haiku and senryū: what is the difference?

how are haiku and senryū similar?

Both haiku and senryū are written with 17 or less syllables, often in a 5/7/5 syllable pattern written in three lines, are unmetered, and do not rhyme.

They both evolved from a form of Japanese poetry called renga. A renga had an opening stanza known as a hokku, which later became a stand-alone poem known as a haiku.

how are they different?

A haiku will traditionally have a kireji, or cutting word (which, in English, is equivalent to a verbal caesura or the use of punctuation to stop the flow of the line), as well as a kigo, or season word.

Senryū are written without kireji or kigo. They are typically about human nature instead of the natural world. They also differ in tone: where haiku is earnest, senryū is humorous, irreverent, ironic, satiric, or vulgar.

no line in the sand

You may find a lot of poems claiming to be haiku seem more like senryū. Ônishi Yasuyo, a prominent figure in modern haiku, has said, “If someone asks me how senryū differ from haiku, I tell the enquirer that the only distinction that can be made is by author’s name.”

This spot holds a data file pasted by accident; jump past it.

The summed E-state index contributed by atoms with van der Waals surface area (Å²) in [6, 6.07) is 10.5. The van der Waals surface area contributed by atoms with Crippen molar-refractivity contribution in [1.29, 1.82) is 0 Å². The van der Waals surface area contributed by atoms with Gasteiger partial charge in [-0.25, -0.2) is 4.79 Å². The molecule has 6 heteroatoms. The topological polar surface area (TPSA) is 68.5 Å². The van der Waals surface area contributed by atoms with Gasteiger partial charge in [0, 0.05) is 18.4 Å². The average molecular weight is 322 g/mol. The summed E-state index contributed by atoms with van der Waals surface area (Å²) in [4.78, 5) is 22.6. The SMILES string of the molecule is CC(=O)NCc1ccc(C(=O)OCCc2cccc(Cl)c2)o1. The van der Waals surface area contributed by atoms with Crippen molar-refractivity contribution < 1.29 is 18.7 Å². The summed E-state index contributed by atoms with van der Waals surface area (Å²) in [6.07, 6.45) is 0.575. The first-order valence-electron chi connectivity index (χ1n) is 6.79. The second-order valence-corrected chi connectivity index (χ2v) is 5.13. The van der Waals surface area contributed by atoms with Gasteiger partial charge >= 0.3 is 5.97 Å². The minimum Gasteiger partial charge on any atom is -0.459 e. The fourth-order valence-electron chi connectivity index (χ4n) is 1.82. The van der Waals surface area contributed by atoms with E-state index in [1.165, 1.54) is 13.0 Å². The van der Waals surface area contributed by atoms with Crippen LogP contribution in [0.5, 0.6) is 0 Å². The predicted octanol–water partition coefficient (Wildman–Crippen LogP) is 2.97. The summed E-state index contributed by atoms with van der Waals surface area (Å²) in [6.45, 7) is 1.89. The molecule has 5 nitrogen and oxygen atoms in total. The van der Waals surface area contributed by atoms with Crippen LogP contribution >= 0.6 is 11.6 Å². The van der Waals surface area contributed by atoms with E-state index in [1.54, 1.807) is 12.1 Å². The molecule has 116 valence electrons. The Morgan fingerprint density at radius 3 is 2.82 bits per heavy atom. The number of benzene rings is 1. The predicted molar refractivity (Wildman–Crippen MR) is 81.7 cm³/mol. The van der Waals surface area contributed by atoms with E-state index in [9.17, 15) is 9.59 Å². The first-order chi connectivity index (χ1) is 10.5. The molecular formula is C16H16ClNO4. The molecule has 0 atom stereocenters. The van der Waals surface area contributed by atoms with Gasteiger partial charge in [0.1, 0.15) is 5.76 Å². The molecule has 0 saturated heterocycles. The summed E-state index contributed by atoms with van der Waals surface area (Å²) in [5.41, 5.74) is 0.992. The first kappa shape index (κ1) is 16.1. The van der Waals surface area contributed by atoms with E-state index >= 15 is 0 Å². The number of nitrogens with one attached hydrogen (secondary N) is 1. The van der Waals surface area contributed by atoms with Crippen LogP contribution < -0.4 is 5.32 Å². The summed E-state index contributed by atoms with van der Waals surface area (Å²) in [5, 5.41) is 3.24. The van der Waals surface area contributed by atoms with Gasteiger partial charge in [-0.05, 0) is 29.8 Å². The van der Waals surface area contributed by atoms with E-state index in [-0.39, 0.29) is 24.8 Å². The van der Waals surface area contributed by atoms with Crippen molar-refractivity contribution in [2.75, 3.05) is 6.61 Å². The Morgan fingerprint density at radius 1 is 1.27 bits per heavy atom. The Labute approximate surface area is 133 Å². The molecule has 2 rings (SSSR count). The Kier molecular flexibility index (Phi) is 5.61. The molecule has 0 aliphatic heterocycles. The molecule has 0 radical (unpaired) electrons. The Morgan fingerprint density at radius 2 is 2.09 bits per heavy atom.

examples of haiku

of Edo’s rain

how many mouthful did you drink

cuckoo?

Kobayashi Issa

The taste

Of rain

–Why kneel?

Jack Kerouac

Haikus are easy

but sometimes they don’t make sense

refrigerator

Rolf Nelson

examples of senryū

When I catch

the robber,

my own son

Karai Hachiemon

sea breeze

the tangerines and I

sweeten

Shizu Fukayama

The one who loves more

slants the umbrella over the other.

Mutamagawa

Unable to compose a single piece on plum flowers she comes home

Sakai Sobaijo

Cupid often runs out of arrows and is lost

Itô Masajo

The moment it blooms with fulls force it’s cut

Inoue Nobuko

In secrecy I touch something I shouldn’t be touching

Mikes Shizuko

resources

anne’s haiku hub

what type of haiku poet are you?

haiku glossary

references

A Brief Survey of Senryû by Women,” by Hiroaki Sato

A History of Haiku, Volume One, R.H. Blyth (1963)

*Senryu by Shizu Fukayama sourced from Todoufuken Senryu: shiokaze ha mikan to watashi amaku suru Marusen Senryu (Japanese Edition), collection by Senryu Toukou Marusen marusenryu.com and translated from the Japanese by anne morrigan (with the help of translation apps).

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